Bill threaded effortlessly through the series of restrictions that make up The Eye, and we entered The Gallery—the system’s first big room. With myself in second and my dive buddy and photographer, David Martin, bringing up the rear, it becomes evident just how effective Bill’s whole philosophy really is.
I have never been diving with anyone as quick as he is, in the water. Divers with good technique, a third of his age, would struggle to keep up. Bill had already assured us that he had taken things slowly, and I did not doubt he was being true to his word. But with the camera rig in tow, we struggled a little to stay with him.
We shot some stills in The Big Room and then headed for home, finding ourselves back in the entrance to The Eye, around 70 minutes later. I watched Bill decompressing at 3m—motionless, out of the flow, on his favourite spot. He must have spent literally months of his life in this same familiar place, the rock almost bears an imprint of his body.
He switched between his primary and backup regulator on decompression, checking that everything was working fine, feeling for the same familiar, comforting patterns that told him, all is well. Few divers could be more in tune with their equipment. It is almost like it has become a part of him.
For a man who is so closely associated with the birth of the DIR-style of cave and technical diving, with its use of teams of support divers and large reserves of gas and equipment for major exploration projects, Bill’s entire philosophy is the very antithesis of this practice and the undoubted results it can achieve.
From talking to Bill, I came to realise that Hogarthian is truly about one man developing a system to carry out the cave exploration he loves, with the minimum quantity of divers, equipment and gas, and within the tight time frame and budget available to him. Ironically, in this sense, Bill perhaps has more in common with the great UK cave explorers, like Stanton, Short, Mallinson and Volanthen, who tend to dive solo, or in small teams of two.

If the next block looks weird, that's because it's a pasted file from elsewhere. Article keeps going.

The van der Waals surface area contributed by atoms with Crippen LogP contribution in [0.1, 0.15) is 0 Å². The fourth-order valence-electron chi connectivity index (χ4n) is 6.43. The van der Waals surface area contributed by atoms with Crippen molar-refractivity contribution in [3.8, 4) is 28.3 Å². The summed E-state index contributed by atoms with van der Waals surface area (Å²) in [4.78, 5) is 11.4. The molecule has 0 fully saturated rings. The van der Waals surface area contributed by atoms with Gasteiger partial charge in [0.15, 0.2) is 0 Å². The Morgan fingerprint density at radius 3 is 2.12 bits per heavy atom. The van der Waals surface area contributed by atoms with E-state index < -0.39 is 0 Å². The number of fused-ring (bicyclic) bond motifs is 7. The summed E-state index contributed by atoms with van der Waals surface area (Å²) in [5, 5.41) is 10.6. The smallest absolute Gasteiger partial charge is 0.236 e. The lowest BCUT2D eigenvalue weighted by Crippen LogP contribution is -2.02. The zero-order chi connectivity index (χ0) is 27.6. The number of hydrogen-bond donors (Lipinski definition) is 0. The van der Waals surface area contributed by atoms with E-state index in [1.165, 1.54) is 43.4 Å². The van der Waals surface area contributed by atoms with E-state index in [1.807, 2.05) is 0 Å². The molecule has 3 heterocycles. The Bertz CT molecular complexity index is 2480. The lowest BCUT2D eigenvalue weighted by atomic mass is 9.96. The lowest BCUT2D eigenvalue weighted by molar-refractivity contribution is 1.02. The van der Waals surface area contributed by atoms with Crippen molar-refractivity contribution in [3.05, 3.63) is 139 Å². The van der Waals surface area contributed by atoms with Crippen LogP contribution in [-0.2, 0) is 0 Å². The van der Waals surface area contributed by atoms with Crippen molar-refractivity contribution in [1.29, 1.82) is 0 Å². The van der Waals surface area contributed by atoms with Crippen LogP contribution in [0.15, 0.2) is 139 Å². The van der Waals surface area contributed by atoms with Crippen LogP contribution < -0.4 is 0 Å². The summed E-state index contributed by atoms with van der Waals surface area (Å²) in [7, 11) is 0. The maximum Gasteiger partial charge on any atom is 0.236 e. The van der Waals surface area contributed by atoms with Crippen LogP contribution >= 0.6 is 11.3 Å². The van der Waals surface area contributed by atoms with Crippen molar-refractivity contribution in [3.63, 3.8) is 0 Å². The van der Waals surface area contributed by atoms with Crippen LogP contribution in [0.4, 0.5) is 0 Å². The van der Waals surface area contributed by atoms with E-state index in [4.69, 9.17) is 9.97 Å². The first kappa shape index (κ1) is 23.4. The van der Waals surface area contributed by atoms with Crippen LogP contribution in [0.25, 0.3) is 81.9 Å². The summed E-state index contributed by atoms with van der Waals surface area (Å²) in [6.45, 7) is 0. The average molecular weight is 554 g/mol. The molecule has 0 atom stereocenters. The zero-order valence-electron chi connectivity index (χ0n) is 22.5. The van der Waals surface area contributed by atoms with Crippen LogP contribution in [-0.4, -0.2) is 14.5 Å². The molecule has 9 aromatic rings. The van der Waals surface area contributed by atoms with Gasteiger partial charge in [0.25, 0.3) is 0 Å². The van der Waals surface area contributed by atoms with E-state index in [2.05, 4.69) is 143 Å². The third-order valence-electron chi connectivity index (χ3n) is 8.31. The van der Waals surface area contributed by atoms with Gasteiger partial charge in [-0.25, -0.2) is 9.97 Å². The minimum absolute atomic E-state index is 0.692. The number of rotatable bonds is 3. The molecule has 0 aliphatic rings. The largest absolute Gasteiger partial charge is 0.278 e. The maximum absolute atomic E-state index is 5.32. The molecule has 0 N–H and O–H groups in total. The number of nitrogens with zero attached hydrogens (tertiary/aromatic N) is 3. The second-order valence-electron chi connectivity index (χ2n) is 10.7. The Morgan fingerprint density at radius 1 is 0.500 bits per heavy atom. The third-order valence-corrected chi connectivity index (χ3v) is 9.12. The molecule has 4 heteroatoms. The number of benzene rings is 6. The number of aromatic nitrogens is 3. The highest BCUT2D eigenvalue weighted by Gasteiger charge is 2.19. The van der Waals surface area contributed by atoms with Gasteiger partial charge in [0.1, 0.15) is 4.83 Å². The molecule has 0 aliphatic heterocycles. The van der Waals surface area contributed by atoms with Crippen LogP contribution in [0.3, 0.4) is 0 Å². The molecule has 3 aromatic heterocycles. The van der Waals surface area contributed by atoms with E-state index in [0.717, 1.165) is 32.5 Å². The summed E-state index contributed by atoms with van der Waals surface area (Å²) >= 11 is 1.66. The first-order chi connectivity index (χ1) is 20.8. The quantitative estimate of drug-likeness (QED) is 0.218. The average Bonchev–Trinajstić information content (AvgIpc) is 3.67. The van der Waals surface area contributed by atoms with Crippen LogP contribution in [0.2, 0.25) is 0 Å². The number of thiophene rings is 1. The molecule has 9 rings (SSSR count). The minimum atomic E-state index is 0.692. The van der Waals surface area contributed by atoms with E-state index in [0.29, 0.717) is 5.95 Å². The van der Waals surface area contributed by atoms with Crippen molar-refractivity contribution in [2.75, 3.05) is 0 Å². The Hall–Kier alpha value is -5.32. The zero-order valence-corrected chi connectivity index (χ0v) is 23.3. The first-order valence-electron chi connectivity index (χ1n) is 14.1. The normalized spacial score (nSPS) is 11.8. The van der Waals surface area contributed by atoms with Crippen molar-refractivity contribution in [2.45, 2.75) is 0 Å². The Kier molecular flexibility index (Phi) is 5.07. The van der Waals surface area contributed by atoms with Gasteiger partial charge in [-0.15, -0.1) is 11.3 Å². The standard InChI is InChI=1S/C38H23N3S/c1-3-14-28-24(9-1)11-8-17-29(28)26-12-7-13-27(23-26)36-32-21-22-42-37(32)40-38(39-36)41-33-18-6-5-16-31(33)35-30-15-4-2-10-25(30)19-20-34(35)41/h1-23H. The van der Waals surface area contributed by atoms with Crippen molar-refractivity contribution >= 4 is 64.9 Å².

Bill’s old dive buddy and co-founder of the WKPP, Bill Gavin, used to be something of a philosopher when he wasn’t inventing the DPV Scooter that bore his name. Gavin used to say that great cave divers had “true heart”. He had a red heart with “true” written through it, painted onto the nose cones of all his own scooters. No explanation of Gavin’s eccentric wisdom was ever needed. If you had “true heart”, you just understood what he meant.
As our time together drew to a close, I was struck that Bill, who first set fin in a cave the same month that Neil Armstrong set foot on the moon, still has that passion driving him to find out what is around the next corner. He is still laying line in caves which most people consider fully explored, and still sharing his passion for the sport with other people, so graciously. “True heart” indeed, the phrase may have been invented for him.
The Hog’s Hog Rig
The original Hogarthian Rig is probably the most copied technical diving rig, ever. Bill still uses the original ‘60s US Divers Aqualung Conshelf regulators, which have no poppet to fail, just a simple metal stem going into an orifice. One of them is older than I am. This theme of absolute minimalism carries through everything he uses. And from observing him first hand for a time, the words “fastidious perfectionist” sprung to mind.
The foundation of Bill’s setup is a Dive Rite stainless steel plate, with his signature Oxycheq Razor 50lb wing (ultra-streamlined with only a single bladder—in his words, “made of Rhino hide”). His stage and decompression bottle regulators have no pressure gauges. He has been diving so long that he simply knows how long a bottle will last and believes it removes a significant potential failure point. All the hoses are custom lengths to reduce drag.
For lighting, he uses a Dive Rite 10w HID on a Goodman handle, with simple Princeton Tech backup lights, which he likes because the bulbs are widely available. His main cylinders are the classic US cave diver’s choice of twin 104’s (16.5L each), which are joined with a custom manifold without an isolator. He claims that isolators introduce another potential failure point, and he has never had or even seen a manifold failure in 45 years of diving.
He removes a lot of the risk from this bold decision by over-maintaining his own cylinders and manifold, regularly changing tank neck O-rings and servicing the manifold and valves, which he does himself, along with all his other equipment. The 104s are joined with thick custom bands, which further reduce the chances of any leaks.
Bill’s primary regulator comes off the right post, whilst the wing, backup and SPG (submersible pressure gauge) come off the left. He points out that the original WKPP way to route hoses is with the wing off the left post, so that a roll off kills your inflator and you become aware of it earlier. He strongly prefers this to the DIR “wing off the right post” method. ■
Howard Payne is a PADI Master Scuba Diver Trainer with Dive Wimbledon, a PADI 5-star dive center in London, United Kingdom.